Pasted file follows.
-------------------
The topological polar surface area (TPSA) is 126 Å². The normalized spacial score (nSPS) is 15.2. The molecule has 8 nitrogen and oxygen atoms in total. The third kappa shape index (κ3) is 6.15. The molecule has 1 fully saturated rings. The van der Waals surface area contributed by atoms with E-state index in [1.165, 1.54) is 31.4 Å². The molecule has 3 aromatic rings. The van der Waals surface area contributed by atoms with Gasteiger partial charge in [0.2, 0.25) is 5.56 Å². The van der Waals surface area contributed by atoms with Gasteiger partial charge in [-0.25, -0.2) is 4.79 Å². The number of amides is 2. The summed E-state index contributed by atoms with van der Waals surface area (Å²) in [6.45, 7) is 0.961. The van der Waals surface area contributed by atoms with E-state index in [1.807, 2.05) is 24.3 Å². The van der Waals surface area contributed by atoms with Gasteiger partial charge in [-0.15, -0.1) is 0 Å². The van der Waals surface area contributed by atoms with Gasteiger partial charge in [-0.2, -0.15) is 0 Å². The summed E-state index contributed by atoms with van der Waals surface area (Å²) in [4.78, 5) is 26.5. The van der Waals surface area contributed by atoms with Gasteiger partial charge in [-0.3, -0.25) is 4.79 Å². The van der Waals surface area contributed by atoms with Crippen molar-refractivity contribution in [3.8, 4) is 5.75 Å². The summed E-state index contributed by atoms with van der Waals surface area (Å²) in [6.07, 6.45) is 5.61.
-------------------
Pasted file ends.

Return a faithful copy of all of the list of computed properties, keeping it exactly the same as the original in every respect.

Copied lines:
The topological polar surface area (TPSA) is 126 Å². The normalized spacial score (nSPS) is 15.2. The molecule has 8 nitrogen and oxygen atoms in total. The third kappa shape index (κ3) is 6.15. The molecule has 1 fully saturated rings. The van der Waals surface area contributed by atoms with E-state index in [1.165, 1.54) is 31.4 Å². The molecule has 3 aromatic rings. The van der Waals surface area contributed by atoms with Gasteiger partial charge in [0.2, 0.25) is 5.56 Å². The van der Waals surface area contributed by atoms with Gasteiger partial charge in [-0.25, -0.2) is 4.79 Å². The number of amides is 2. The summed E-state index contributed by atoms with van der Waals surface area (Å²) in [6.45, 7) is 0.961. The van der Waals surface area contributed by atoms with E-state index in [1.807, 2.05) is 24.3 Å². The van der Waals surface area contributed by atoms with Gasteiger partial charge in [-0.15, -0.1) is 0 Å². The van der Waals surface area contributed by atoms with Gasteiger partial charge in [-0.2, -0.15) is 0 Å². The summed E-state index contributed by atoms with van der Waals surface area (Å²) in [4.78, 5) is 26.5. The van der Waals surface area contributed by atoms with Gasteiger partial charge in [-0.3, -0.25) is 4.79 Å². The van der Waals surface area contributed by atoms with Crippen molar-refractivity contribution in [3.8, 4) is 5.75 Å². The summed E-state index contributed by atoms with van der Waals surface area (Å²) in [6.07, 6.45) is 5.61.